Choosing the right person to live in your house is the key to a successful landlord tenant relationship. Do you feel confident to find a tenant yourself or do you think it would be better to get some help.
Using an agent
If you are using a letting agent to manage your property they will be able to find a tenant for you. Even if you’re not planning on using an agent to manage your property you could employ their services to find a
If you do use an agent its worth checking if they are affiliated to any organisations such as the Association of Residential Letting Agents. You should also check the service they provide, how much they will charge you and read any documents carefully before signing a contract.
Finding a tenant yourself
If you don’t want to use an agent there are several ways you can find a tenant yourself including:
- Advertising in the local press, shop windows or on the internet
- Asking around to see if anyone knows someone who is looking for a home to property
- Contacting universities, colleges or employers to see if they advertise properties to rent
- Contact the Private Rented Service Newcastle
Help from Private Rented Service Newcastle
The Private Rented Service Newcastle may be able to help you find a tenant.
To qualify your property will need to meet the Newcastle Housing Accreditation Scheme standards and you will need to agree to our code of conduct.
We provide a range of support services for landlords including advertising your property, checking references and providing Tenancy Agreements.
Advertising your property
If you want to find the right tenant you should make sure you include as much information as possible in your advert. Describe your property in detail and include photographs if you can.
Highlight key points such as the number of bedrooms, if there’s a garden and special features.
Remember that although your advert is a “sales pitch” the information must be accurate so provide a realistic description and don’t exaggerate.
You should also say whether you are willing to accept specific types of tenants such as students or those in receipt of benefits.
When someone shows an interest in your property you will need to make arrangements for them to have a look round. When arranging a viewing you should:
- Choose a time when you can show them around so you can meet your prospective tenants;
- Let your current tenants know when viewings will take place;
- Have a separate viewings for each possible tenant;
- Hold viewings in daylight to show your property to its best advantage
Before choosing your new tenant you should always carry out proper reference checks to help avoid problems in the future. Get a reference from a current landlord and an employer if possible. If you are considering a first time renter then think about whether you should ask for a bank reference, a character reference or a guarantor. Your reference request should ask for:
- Contact details of the person providing the reference;
- Proof of the tenants current and previous addresses;
- Details of any rent arrears or damage to their current property;
- Employment status and, if applicable, employers contact details
Whenever possible you should ask for references by contacting the referee directly rather than accepting a letter from the prospective tenant. If you ask for a guarantor it’s best to check them out as well.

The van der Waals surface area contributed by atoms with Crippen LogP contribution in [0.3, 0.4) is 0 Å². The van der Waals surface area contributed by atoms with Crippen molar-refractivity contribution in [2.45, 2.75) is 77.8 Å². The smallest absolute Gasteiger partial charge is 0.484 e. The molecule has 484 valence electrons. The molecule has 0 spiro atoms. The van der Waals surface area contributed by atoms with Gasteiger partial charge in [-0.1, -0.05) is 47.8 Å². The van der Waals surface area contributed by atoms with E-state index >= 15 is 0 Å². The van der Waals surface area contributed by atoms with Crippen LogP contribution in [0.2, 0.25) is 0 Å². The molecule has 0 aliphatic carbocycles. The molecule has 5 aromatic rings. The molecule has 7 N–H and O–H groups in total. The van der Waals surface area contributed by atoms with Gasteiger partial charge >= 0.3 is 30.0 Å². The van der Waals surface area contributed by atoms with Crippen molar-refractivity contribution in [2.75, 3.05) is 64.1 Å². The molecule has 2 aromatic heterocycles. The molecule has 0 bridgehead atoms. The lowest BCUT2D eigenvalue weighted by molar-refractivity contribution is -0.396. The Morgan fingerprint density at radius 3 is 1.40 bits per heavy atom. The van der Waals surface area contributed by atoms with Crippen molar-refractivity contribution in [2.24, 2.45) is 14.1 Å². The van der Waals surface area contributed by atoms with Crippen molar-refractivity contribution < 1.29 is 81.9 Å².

Remember – Always try to help if another landlord asks you for a reference for a tenant as next time it may be you asking them for help.
Do I need any other information?
To make an informed decision about whether someone is the right tenant you should also:
- Ask if they will claim Housing Benefit or paying the rent themselves;
- Find out who will be living with them;
- Think about carrying out out a credit check;
- Consider visiting them in their current home to see if they are taking care of it
Right to Rent checks
The Immigration Act 2014 says that all private landlords must check that prospective tenants have the right to rent a property in the UK. You must check the status of everyone over 18 who will be living in the property before signing or renewing a tenancy. You must do this even if:
- The person isn’t named on the Tenancy Agreement
- The Tenancy Agreement isn’t in writing
- There is no Tenancy Agreement
You don’t need to carry out Right to Rent checks for tenants living in:
- Social housing, a care home, hospice or hospital;
- A hostel or refuge, mobile home or student accommodation;
- Tied accommodation that is provided as part of a job;
- A property where the lease is seven years or more.
If your tenant is only allowed to stay in the UK for a limited time you must complete the checks no more than 28 days before the start of the tenancy.
Completing a Right to Rent check
When carrying out a Right to Rent check you must:
- Ask to see the original acceptable documents that allow the tenant to live in the UK;
- Check the documents are originals and belong to the tenant;
- Check photographs are of the tenant;
- Check dates of birth are the same on all documents;
- Ask for supporting documents if names aren’t the same on all documents, for example a marriage certificate;
- Make sure the documents aren’t damaged or altered
- Keep a copy of the document with a record of the date you checked them;
- Keep the documents for a year after the tenancy has expired
If your tenant doesn’t have the right documents then you must use the Landlord’s Checking Service to find out if the tenant has the right to rent. If you need help call the government’s Landlord’s helpline on 0300 069 9799.